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Friday July 12, 2024

The lost voice of journalism

By Mushtaq Rajpar
June 23, 2024
Slain journalist Nasrullah Gadani. — Facebook/@hazrat.bahai
Slain journalist Nasrullah Gadani. — Facebook/@hazrat.bahai

Journalism has become a dangerous profession in Sindh. Out of the 11 journalists killed in the past few years, seven of them were from upper Sindh. Most recently, a vocal voice, Nasrullah Gadani, was gunned down in broad daylight in his home city, Mirpur Mathelo. A few months ago, journalist Jan Mohammad Mahar was killed in Sukkur – the police are yet to find who killed them and why.

The crime rate and the hype surrounding it is high in upper Sindh, where dacoits roam free to pick who they want to abduct, release, torture and kill. Some analysts claim that these dacoits have access to weapons left over by American forces in Afghanistan. Many of them produce videos for social media, widely shared in shock.

How does this work? While there are multiple theories, there is little from law-enforcement officials whose only job is to protect citizens and maintain law and order across the province. I think one of the obvious reasons for these killings is that journalists do not keep silent on the prevalent lawlessness. They report on it, and if their newspapers and television channels fail to run their stories, they post them on social media platforms.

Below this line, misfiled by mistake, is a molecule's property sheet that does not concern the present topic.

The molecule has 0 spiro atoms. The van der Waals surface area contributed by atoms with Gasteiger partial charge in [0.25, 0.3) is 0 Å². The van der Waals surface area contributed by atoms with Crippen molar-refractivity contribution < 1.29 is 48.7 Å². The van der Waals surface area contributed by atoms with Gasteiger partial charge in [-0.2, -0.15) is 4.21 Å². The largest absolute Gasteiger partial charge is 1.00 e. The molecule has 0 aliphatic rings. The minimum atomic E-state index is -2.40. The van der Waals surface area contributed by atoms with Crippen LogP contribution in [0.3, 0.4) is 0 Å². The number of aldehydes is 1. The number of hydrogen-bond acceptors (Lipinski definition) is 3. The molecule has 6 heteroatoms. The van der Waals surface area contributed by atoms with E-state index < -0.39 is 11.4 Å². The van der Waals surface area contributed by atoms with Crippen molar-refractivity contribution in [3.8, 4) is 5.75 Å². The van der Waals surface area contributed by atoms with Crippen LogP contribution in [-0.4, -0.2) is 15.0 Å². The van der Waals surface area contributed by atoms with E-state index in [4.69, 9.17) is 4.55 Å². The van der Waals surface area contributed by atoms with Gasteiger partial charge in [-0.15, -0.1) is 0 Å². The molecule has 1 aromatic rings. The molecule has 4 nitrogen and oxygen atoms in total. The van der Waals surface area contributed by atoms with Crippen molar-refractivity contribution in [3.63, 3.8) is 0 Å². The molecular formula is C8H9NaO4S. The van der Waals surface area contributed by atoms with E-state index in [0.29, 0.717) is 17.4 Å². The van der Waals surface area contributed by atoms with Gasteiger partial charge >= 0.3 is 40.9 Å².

Take the example of Gadani; he had over 44,000 followers on his social media page. This is the kind of reach they have in society, and this is perhaps why they are silenced. These journalists, by speaking truth to power – to local tribal chiefs, sardars, etc – risk their lives, and some of them pay a heavy price.

Per the details shared by different people, on Gadani’s motorcycle’s plate is a phrase that challenges ‘bhotar’. In Sindhi, the word ‘bhotar’ describes a rich landlord wearing several caps of tribal chief with political connections who uses every means to maintain his hold over his territory. Since he remains loyal to the state, state machinery does not come after him, and the long arms of the law and the justice system do not catch him.

While people in Sindh, particularly civil society members, are still mourning these losses, another renowned journalist, Ishaq Mangrio (1955-2024), died at the age of 69 years of natural causes. Like lawyers and politicians, journalists too do not retire. Mangrio’s story is no different. He kept working, mostly research-related work, in Sindhi newspapers for the last many years. He was a regular columnist for ‘Sindh Express’. In his early age, like many of us, Mangrio was a progressive political activist. After the Soviet Union collapse, he joined the media and left a huge impact on Sindhi print media.

His journalism career was spread over four decades, from reporting to writing to being a regular columnist. On any issue in Sindh, or the country, if one is to look for a good read on the subject, it will be his column. For those of us who live outside the country, Ishaq provided a deep dive into issues of Sindh without playing with or firing up readers’ emotions.